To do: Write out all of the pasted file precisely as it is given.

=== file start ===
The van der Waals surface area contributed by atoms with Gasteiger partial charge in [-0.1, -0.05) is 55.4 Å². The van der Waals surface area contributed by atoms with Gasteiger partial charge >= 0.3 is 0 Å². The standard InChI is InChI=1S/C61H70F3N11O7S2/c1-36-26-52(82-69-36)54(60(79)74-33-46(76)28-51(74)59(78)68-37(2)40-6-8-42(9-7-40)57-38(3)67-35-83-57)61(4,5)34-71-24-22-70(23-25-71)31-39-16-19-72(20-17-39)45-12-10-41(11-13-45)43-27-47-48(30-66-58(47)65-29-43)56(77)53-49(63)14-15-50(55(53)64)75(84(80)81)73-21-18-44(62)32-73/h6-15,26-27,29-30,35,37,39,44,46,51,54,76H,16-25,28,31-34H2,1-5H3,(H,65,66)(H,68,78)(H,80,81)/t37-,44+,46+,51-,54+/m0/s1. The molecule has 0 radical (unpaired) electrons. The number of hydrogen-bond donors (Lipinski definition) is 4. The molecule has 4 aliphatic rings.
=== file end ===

The van der Waals surface area contributed by atoms with Gasteiger partial charge in [-0.1, -0.05) is 55.4 Å². The van der Waals surface area contributed by atoms with Gasteiger partial charge >= 0.3 is 0 Å². The standard InChI is InChI=1S/C61H70F3N11O7S2/c1-36-26-52(82-69-36)54(60(79)74-33-46(76)28-51(74)59(78)68-37(2)40-6-8-42(9-7-40)57-38(3)67-35-83-57)61(4,5)34-71-24-22-70(23-25-71)31-39-16-19-72(20-17-39)45-12-10-41(11-13-45)43-27-47-48(30-66-58(47)65-29-43)56(77)53-49(63)14-15-50(55(53)64)75(84(80)81)73-21-18-44(62)32-73/h6-15,26-27,29-30,35,37,39,44,46,51,54,76H,16-25,28,31-34H2,1-5H3,(H,65,66)(H,68,78)(H,80,81)/t37-,44+,46+,51-,54+/m0/s1. The molecule has 0 radical (unpaired) electrons. The number of hydrogen-bond donors (Lipinski definition) is 4. The molecule has 4 aliphatic rings.